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The Lean 6 Sigma methodology and the ‘do more and better, with less’ philosophy

08 June 2020

Article by Joana Moreira, INEGI’s Industrial Engineering and Management junior consultant.

The dynamism and instability of markets dictate the replacement of traditional management methods with innovative strategies and approaches that support the growth and competitiveness of companies.

The goal is transversal to all businesses: increasing the effectiveness and efficiency of processes, reducing operating costs and, at the same time, improving the quality of products and services, while increasing customer satisfaction.

However, among the several possible ways to achieve these results, the Lean 6 Sigma methodology has been gaining prominence, and INEGI also has the capacities and skills to provide companies with techniques and tools that support this methodology. By breaking with traditional approaches, we seek to boost efficiency levels in our customers operations and processes.

Operational strategy is based on eliminating variability and improving flows

The Lean 6 Sigma methodology arises from the joint application of the Lean principles with 6 Sigma principles. The Lean philosophy developed by Toyota, needs no introduction, as it has countless years of application in industry and services. Its main focus is the elimination of waste and the continuous improvement of processes.

6 Sigma, in turn, was developed by Motorola. It aims to eliminate the causes of variability and, consequently, minimize the defects produced, always keeping the focus on the customer. This methodology is currently applied in numerous industries and services. It is synonymous with excellence in processes, and it is common to find its application in renowned companies.

The combination of these two methodologies proves to be a powerful operational strategy1, by combining tools for continuous improvement with tools for improving productivity, quality and lead time. Improvements that are achieved by eliminating waste and process variability.

The main methodology associated with Lean 6 Sigma projects is DMAIC: Define, Measure, Analyze, Improve and Control (in Portuguese, define, measure, analyze, improve and monitor). The application of several analytical tools allows one to take advantage of data and processes, driving towards improvements with an impact on company performance. The reduction of variability in processes translates into a significant decrease in the number of errors or defects, to achieve very high levels of quality. By changing and optimizing processes, the cost of rework is reduced, since product defects or service failures will be very rare.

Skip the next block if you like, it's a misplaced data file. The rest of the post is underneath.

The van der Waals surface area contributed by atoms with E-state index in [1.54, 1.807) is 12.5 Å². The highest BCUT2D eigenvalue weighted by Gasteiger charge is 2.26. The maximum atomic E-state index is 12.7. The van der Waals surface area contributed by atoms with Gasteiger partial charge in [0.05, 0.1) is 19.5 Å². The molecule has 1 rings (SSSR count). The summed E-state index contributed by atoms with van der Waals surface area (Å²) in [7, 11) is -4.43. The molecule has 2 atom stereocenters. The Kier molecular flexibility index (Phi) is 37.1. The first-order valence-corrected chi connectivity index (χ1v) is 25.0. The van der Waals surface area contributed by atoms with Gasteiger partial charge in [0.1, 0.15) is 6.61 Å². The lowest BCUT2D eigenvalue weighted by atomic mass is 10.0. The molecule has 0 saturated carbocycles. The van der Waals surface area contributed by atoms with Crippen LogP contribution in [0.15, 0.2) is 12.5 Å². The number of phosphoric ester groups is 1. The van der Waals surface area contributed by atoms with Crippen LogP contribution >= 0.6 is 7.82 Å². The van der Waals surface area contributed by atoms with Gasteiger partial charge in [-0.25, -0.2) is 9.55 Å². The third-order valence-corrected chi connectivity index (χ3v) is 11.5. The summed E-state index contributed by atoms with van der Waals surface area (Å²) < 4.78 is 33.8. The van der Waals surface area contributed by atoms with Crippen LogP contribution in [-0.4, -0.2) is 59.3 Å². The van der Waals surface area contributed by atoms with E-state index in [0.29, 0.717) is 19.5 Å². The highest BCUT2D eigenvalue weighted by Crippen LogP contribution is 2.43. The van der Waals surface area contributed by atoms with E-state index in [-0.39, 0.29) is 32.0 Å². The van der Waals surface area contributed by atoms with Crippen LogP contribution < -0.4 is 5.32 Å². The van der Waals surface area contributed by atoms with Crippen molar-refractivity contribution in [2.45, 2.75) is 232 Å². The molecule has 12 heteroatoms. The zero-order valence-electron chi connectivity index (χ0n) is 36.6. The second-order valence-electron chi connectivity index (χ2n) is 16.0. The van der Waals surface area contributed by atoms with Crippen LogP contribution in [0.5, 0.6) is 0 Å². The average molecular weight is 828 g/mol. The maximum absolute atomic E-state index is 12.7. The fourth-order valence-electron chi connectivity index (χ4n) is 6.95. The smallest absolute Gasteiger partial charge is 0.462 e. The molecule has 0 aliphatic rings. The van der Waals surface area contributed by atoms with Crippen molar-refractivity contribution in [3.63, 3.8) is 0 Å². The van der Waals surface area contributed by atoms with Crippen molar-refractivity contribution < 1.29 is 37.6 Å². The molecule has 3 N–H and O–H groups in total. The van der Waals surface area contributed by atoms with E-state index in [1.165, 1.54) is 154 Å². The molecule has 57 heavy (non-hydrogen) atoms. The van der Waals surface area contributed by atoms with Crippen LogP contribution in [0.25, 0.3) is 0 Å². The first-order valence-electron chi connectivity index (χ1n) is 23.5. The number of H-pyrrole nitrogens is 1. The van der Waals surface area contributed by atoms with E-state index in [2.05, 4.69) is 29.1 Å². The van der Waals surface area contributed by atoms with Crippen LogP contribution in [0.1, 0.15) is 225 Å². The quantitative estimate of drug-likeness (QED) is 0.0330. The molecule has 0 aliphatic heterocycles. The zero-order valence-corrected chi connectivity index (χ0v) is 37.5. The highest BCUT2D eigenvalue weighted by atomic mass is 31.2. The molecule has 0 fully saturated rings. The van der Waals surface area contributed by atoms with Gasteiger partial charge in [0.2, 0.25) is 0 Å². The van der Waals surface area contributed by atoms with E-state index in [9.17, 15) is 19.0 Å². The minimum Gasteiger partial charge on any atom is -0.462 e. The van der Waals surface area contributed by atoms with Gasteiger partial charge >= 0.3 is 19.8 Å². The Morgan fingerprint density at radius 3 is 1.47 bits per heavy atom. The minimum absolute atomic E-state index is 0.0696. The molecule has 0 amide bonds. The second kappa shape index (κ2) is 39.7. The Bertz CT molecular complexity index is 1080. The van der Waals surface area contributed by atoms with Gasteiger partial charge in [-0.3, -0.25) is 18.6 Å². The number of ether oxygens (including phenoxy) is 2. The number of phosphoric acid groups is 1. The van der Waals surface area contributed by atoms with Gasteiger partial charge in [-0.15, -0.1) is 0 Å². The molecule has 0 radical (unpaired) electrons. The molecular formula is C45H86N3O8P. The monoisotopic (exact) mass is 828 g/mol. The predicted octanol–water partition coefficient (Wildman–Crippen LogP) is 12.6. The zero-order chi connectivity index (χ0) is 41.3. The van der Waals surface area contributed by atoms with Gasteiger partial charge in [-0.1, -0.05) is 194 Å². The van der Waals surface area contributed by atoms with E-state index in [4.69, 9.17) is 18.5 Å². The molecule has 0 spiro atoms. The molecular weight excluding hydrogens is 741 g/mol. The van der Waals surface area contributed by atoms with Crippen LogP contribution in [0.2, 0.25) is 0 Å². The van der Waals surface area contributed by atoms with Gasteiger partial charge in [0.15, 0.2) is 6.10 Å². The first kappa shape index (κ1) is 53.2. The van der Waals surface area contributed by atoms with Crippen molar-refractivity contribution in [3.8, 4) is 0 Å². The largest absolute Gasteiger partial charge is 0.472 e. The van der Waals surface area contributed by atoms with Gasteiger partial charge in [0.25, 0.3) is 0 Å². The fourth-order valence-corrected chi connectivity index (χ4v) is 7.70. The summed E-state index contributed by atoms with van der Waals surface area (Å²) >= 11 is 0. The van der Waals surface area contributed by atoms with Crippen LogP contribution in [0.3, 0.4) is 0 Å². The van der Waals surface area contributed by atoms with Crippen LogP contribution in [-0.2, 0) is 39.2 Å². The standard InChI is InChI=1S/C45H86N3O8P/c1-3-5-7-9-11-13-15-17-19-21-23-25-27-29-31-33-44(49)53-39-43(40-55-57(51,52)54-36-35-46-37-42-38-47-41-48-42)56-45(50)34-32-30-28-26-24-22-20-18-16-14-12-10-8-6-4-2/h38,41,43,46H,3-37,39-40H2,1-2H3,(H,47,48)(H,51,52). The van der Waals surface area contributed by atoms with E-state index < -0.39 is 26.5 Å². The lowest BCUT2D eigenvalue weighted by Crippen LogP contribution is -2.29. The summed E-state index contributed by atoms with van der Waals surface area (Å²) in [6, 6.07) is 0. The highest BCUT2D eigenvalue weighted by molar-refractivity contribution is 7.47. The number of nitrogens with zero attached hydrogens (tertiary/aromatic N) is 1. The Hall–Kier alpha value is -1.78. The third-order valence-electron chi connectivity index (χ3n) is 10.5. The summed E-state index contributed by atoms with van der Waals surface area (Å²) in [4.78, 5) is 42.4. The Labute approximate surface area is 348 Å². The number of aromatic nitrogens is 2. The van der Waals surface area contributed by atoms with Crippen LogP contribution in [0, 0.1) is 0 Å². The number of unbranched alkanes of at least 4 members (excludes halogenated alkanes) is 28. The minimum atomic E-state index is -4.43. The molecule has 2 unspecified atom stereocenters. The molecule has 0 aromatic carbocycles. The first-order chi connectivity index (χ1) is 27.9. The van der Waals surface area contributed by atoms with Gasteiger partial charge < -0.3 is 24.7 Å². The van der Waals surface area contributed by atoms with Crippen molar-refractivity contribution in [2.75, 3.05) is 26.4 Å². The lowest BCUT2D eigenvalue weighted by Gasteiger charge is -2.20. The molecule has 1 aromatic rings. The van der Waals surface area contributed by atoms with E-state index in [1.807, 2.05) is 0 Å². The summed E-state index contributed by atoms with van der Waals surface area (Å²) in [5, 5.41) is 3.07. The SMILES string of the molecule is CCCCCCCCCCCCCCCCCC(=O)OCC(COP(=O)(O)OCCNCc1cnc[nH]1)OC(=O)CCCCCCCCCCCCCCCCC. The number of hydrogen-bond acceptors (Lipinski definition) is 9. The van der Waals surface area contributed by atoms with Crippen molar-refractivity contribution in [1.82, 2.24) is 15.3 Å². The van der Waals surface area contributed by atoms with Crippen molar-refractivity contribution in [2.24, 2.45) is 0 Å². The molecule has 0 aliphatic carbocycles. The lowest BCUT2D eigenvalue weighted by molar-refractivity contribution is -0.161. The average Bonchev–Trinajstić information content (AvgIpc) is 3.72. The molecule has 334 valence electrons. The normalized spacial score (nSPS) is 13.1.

Employees play an important role in achieving better results

According to the Lean 6 Sigma philosophy, one of the main vectors in the transition to more efficient operations is the enhancement of human resources. The involvement of employees is crucial to the success of Lean 6 Sigma and their mentality and attitude, in this context, must focus on growth and continuous improvement through process optimization.

Applying this methodology does not mean making employees work more or faster, but more efficiently. To understand the potential impact on companies, we highlight a well-known case study2, which proves that, as this methodology dictates, it is possible to add more value to the operation, with less effort.

In this case study, we come across a factory where inexperienced packaging operators pack about 63 packages per hour, while more experienced operators pack about 80 units per hour. As the increase in the productivity of new operators would translate into significant gains, the company decided to apply the Lean 6 Sigma methodology.

The team analyzed the possible causes and assessed their impact, using the Ishikawa diagram and statistical control tools, determining that among the difficulties experienced by the new operators was the difficult identification of the necessary tools and the fact that they did not know how to execute corrective actions, requiring assistance. The lack of a standard training process and tools for assessing the performance of new operators was also one of the flaws identified.

To overcome these problems, solutions were applied, such as displays with instructions on the packaging bench and the creation of virtual training videos highlighting the most common problems and how to solve them. Training was also implemented in the scope of quality, in order to increase the awareness of operators for this topic, and trainers were provided with tools to diagnose flaws in the performance of new operators and help them in their correction.

More Quality, Less Time, Lower Cost

Simple solutions that in the long run have allowed operators to increase results, without sacrificing quality, and with fewer resources. The results prove it: with the application of the improvements presented, the new operators started to pack 78 packages per hour.

The cycle time for picking up the packaging has been reduced from 5 to 2.5 seconds, the labor utilization rate has risen from 84% to 90% and the defect rate has decreased from 0.17% to 0, 06%.

By combining two powerful approaches to process improvement, Lean 6 Sigma brings together the best of both worlds to quickly and drastically reduce cycle time and waste and promote sustained improvements in data that meet the clients expectations.
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